South Korean trading platforms closed for non-compliance

The delisting of small altcoins and closure of exchange platforms could cost investors more than $2.6 billion.

Nearly two-thirds of South Korea’s crypto-currency exchange platforms could close due to non-compliance with new regulatory requirements, according to the Financial Times.

This bleak outlook for the Korean crypto-currency market comes as the deadline for exchange platforms to comply with the new requirements is only days away, but several platforms have yet to implement the given guidelines.

The Financial Services Commission (FSC) is requiring digital asset trading platforms to demonstrate, before the set deadline, that their transactions with customers are with real people holding bank accounts under their real names. According to the financial watchdog, the regulation is intended to protect customers and prevent activities such as money laundering and tax evasion.

As September 24 approaches, the Korean regulator expects all crypto exchanges to have adhered to the new requirements, in partnership with provider banks.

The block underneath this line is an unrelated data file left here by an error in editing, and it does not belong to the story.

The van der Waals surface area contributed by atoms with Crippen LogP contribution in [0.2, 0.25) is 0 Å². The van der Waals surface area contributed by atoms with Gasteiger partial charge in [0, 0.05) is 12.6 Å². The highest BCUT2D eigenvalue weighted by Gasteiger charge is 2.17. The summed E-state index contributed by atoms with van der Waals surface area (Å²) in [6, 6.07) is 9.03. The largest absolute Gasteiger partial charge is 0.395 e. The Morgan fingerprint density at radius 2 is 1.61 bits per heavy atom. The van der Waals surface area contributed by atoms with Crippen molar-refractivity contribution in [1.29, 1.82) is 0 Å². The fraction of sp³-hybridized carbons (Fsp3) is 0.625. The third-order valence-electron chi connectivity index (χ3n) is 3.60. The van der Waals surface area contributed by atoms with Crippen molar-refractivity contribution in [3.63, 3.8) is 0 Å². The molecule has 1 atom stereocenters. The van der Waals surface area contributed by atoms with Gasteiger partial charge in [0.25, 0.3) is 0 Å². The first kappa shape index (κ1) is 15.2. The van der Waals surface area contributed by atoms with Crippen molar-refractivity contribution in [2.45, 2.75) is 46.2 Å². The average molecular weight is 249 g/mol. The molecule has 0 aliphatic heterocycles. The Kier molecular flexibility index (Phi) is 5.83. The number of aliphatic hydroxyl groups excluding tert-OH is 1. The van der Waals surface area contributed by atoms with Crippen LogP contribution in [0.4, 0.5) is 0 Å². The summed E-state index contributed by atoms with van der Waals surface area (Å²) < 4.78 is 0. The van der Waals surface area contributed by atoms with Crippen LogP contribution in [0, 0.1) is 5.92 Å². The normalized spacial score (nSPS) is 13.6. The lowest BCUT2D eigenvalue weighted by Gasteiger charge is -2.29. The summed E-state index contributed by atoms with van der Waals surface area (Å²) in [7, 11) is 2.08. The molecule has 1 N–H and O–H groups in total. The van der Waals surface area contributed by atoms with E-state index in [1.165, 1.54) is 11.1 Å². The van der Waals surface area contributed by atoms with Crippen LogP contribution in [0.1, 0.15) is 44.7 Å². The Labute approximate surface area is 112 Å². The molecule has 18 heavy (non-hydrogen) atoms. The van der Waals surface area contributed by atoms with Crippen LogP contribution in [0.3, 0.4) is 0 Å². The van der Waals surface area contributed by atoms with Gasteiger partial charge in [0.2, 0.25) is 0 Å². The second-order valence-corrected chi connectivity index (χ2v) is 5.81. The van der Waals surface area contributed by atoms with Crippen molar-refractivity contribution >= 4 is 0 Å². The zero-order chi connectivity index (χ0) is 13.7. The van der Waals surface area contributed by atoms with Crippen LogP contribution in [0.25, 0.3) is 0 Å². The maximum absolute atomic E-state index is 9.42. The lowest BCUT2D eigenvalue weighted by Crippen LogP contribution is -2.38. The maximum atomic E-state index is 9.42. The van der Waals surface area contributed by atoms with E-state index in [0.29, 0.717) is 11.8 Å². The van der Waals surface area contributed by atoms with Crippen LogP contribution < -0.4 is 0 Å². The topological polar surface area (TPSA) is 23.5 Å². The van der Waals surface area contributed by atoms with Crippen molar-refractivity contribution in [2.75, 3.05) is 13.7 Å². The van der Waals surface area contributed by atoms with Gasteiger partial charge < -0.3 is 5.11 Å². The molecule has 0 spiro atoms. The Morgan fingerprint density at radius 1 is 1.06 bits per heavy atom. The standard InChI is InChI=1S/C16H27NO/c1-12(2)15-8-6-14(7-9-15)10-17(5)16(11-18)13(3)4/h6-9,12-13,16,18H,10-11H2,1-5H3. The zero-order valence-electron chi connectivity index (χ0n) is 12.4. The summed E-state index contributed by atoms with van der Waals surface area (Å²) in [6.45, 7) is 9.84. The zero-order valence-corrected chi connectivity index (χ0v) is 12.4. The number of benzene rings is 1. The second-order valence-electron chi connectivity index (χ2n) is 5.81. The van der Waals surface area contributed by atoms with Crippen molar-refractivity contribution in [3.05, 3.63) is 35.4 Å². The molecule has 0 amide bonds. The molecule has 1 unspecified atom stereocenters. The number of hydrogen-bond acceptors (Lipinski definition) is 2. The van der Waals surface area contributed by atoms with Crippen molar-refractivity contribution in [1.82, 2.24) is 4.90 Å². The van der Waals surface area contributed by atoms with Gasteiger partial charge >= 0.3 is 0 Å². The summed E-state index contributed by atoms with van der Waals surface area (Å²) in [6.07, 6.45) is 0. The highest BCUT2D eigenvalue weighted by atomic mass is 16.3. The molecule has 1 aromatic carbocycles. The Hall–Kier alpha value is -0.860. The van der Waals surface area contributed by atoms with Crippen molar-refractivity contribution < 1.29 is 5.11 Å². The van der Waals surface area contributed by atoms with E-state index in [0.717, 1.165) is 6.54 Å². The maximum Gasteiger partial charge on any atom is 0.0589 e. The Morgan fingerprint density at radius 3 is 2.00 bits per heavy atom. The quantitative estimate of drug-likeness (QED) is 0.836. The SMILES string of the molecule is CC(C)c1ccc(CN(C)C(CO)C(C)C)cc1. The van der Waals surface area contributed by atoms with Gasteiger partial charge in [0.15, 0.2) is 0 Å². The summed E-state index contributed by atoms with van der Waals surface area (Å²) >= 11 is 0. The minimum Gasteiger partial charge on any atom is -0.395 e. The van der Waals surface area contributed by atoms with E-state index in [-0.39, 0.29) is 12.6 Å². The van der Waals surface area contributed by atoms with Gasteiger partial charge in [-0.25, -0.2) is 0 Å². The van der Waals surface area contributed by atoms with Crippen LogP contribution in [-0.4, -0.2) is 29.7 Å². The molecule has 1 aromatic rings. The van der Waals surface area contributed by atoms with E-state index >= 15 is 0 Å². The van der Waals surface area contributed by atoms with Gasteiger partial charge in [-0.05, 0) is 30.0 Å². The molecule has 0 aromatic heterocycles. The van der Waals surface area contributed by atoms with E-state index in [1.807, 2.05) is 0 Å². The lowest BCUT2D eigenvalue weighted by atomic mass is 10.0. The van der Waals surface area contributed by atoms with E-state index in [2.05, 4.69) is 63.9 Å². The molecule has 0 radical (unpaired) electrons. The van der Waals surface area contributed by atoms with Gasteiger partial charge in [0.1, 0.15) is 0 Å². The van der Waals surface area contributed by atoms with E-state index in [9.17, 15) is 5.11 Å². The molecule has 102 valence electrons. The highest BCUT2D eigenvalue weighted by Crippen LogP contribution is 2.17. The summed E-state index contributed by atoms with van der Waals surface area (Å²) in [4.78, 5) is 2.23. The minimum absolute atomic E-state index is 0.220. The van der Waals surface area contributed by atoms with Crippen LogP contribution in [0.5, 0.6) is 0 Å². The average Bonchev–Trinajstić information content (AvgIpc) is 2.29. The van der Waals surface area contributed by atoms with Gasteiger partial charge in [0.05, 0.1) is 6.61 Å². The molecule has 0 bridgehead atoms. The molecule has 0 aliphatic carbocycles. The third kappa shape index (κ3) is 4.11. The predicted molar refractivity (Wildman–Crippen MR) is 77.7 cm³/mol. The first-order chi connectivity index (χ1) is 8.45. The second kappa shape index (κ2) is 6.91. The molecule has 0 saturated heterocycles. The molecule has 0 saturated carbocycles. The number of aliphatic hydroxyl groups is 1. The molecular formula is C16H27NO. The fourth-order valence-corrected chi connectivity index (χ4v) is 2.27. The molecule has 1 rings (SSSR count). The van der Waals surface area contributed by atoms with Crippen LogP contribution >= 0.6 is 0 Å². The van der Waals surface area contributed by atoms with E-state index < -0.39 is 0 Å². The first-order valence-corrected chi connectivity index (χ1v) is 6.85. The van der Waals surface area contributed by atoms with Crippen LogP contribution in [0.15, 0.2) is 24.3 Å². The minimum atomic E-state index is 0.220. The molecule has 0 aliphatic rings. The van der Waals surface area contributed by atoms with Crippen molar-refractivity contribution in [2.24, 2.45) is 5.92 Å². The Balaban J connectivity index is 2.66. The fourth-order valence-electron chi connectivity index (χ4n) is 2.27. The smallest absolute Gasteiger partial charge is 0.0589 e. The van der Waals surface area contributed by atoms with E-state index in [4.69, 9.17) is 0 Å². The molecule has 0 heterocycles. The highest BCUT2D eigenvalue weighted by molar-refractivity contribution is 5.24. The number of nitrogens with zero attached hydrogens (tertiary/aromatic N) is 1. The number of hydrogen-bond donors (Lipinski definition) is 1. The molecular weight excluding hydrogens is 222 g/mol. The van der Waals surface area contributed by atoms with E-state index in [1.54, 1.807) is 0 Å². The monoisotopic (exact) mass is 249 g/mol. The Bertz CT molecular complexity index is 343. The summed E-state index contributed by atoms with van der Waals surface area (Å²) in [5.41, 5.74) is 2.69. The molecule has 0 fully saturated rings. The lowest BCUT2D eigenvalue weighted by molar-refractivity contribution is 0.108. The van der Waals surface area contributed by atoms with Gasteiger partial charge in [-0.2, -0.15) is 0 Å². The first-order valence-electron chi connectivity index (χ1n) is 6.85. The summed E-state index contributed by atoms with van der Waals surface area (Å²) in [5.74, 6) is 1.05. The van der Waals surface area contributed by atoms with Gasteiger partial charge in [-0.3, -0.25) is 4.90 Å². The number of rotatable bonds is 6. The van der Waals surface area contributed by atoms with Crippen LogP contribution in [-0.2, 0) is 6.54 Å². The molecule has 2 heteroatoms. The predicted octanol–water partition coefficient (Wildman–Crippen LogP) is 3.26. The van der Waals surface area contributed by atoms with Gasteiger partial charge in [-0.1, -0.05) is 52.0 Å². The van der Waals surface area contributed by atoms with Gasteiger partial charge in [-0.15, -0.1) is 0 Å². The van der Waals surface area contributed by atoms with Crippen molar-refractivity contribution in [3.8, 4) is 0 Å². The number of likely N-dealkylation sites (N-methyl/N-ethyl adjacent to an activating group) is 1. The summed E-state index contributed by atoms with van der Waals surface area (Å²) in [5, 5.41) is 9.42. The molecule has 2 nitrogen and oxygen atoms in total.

But according to the report, most of the country’s smaller platforms have yet to implement the required changes. As the publication notes, nearly 40 of the 60 crypto-currency platforms are at risk of having to close due to non-compliance.

Sources told the Financial Times that up to 42 small altcoins, known locally as “kimchi coins,” will be affected by an impending closure. With small platforms accounting for 90 percent of kimchi coins trading volume, the publication estimates that losses could exceed $2.6 billion.

According to Lee Chul-Yi of Foblgate, one of the smallest trading platforms, the crackdown will end with most traders “suddenly poor” due to withdrawal difficulties caused by the silver rush. According to Chul-Yi, the deadline will resemble a “bank run” with people scrambling to liquidate their assets.

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The news appears to have sparked selling in the crypto-currency market on Monday morning. At the time of writing, the price of Bitcoin (BTC) has fallen below $45,000 and Ethereum below $3,250, after a 3% and 5% correction respectively.